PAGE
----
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Nanotechnology Can Have a Big Future in the Bay Area; Bay Area Science and Innovation Consortium's Report Promotes Regional Collaboration.

Business Editors

BERKELEY, Calif.--(BUSINESS WIRE)--Jan. 30, 2004

The San Francisco Bay Area is an internationally recognized hotbed of nanotechnology, but it must not relax or rest on its laurels if this science of the ultra-small is to provide big future economic benefits to the region.

This is the main message of a 36-page report on nanotechnology in the Bay Area released today by the Bay Area Science and Innovation Consortium (BASIC). The report - "Nanotechnology in the San Francisco Bay Area: Dawn of a New Age" - is being unveiled at today's groundbreaking for the Molecular Foundry, a $85 million user facility at Lawrence Berkeley National Laboratory funded by the U.S. Department of Energy to provide researchers the tools needed to make new molecules and nano-sized objects.

"For many decades, the fertile confluence of inventors, scientists and entrepreneurs - like that which will occur at the Molecular Foundry - has helped make the Bay Area one of the world's most vibrant and successful regions," said Dr. Robert J.T. Morris, director of IBM's Almaden Research Center in San Jose, and Chairman of BASIC. "The National Science Foundation has predicted that nanotechnology will be generating a trillion dollars worth of commercial products by 2015. If the Bay Area is to generate our share of this business, we must continue to nurture and support the scientists and innovators who will be creating it."

This report is the first in a series BASIC will be producing to give the public and local decision makers a greater understanding of local research into new technologies that, if nurtured, have the potential to enhance greatly the Bay Area's economy, vitality and international image.

"Nanotechnology in the San Francisco Bay Area: Dawn of a New Age" explains the basics of nanotechnology - research and devices that operate on the scale of nanometers, or billionths of meters. (A nanometer is about the length of three to five atoms lined up in a row.) It also highlights the broad range of nanotechnology research and accomplishments by BASIC members, which include the leading public and private research labs and universities in the region.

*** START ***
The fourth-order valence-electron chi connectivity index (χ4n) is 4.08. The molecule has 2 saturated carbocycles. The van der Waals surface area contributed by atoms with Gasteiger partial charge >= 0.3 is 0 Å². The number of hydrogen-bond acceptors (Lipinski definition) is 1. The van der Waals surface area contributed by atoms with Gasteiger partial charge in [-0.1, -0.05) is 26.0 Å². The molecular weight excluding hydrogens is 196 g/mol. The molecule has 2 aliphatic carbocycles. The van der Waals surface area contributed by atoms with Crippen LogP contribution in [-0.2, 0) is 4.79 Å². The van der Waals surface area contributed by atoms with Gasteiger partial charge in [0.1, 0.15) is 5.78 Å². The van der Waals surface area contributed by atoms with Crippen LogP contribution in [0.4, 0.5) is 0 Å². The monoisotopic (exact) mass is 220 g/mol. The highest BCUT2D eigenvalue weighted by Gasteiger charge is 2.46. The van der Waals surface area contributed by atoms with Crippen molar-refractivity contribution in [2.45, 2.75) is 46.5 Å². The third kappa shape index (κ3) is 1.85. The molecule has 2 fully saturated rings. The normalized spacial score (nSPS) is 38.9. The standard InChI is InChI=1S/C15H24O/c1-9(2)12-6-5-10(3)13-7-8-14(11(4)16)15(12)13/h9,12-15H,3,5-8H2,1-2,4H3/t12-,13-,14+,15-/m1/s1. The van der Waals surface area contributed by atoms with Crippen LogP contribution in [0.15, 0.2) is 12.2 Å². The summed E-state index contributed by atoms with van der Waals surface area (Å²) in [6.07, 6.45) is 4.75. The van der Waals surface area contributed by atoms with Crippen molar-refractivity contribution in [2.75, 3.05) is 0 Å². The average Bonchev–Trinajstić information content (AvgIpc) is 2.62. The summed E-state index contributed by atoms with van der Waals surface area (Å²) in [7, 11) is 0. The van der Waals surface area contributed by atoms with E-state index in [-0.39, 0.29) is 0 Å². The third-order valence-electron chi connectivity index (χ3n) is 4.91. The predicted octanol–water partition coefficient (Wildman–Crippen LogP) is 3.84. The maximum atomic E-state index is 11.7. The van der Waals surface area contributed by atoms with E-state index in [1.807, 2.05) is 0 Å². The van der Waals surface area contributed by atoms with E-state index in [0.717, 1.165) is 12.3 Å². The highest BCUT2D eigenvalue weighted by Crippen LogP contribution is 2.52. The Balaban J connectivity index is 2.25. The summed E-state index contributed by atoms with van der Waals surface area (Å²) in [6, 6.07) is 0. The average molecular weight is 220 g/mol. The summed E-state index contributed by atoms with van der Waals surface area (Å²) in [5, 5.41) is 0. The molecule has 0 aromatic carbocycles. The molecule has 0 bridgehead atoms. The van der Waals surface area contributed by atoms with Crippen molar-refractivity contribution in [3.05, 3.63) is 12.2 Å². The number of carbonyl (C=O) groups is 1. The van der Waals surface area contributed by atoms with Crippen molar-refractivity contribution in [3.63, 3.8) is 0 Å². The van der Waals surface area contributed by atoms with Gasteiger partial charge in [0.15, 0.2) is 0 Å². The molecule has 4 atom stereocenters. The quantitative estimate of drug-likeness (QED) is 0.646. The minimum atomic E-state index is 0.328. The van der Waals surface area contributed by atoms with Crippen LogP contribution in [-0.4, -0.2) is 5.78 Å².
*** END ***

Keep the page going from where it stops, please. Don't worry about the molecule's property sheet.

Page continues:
Among the Bay Area nanotech achievements described in the BASIC report are:

-- Researchers at IBM's Almaden Research Center in San Jose were

first to position individual atoms one at a time (1989) and

created the first mass-produced nanotech product (1997: the

giant magnetoresistive sensor that enabled computer hard-disk

drives to increase data density more than 15-fold over the

past five years).

-- In support of their mission to create a safe space-travel

environment for astronauts, NASA-Ames scientists are

developing a wide range of biomedical nanotechnologies that

also have more general application, such as nanotube sensors

for analyzing DNA sequences for cancer or biological threats

and nanotube "vision chips" to restore vision impaired by

macular degeneration.

-- Berkeley Lab and University of California-Berkeley scientists

were first to make nanotubes of exotic semiconductor

materials, which they used to create arrays of the smallest

lasers ever made - nanowire nanolasers - which could mimic

biological functions in future labs-on-a-chip.

-- Researchers from SRI International and NanoGram Corp. have

teamed up to make ultra-small nanocrystal coating materials

expected to enhance the function of phosphors, catalysts and


-- University of California-Davis researchers are developing

innovative nanotechnologies to identify, degrade and/or

destroy environmentally toxic materials.

BASIC is also sponsoring a forum today at Berkeley Lab for local officials and the public, where local experts will discuss the many avenues by which nanotechnology can impact the future vitality of the Bay Area.

The report "Nanotechnology in the San Francisco Bay Area: Dawn of a New Age" can be viewed online at:

BASIC is an action-oriented collaboration of the San Francisco Bay Area's major research universities, national laboratories, independent research institutions and research-and-development-driven businesses and organizations dedicated to:

-- Developing innovative collaborative programs that take

advantage of the unique capabilities at Bay Area R&D

institutions to provide solutions for critical national and

regional challenges

-- Advocating for the Bay Area at the regional, state and federal

levels for economic, policy and business issues and

opportunities impacting research and development

-- Demonstrating the critical linkage between the Bay Area's

infrastructure and its economic vitality.
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Publication:Business Wire
Date:Jan 30, 2004
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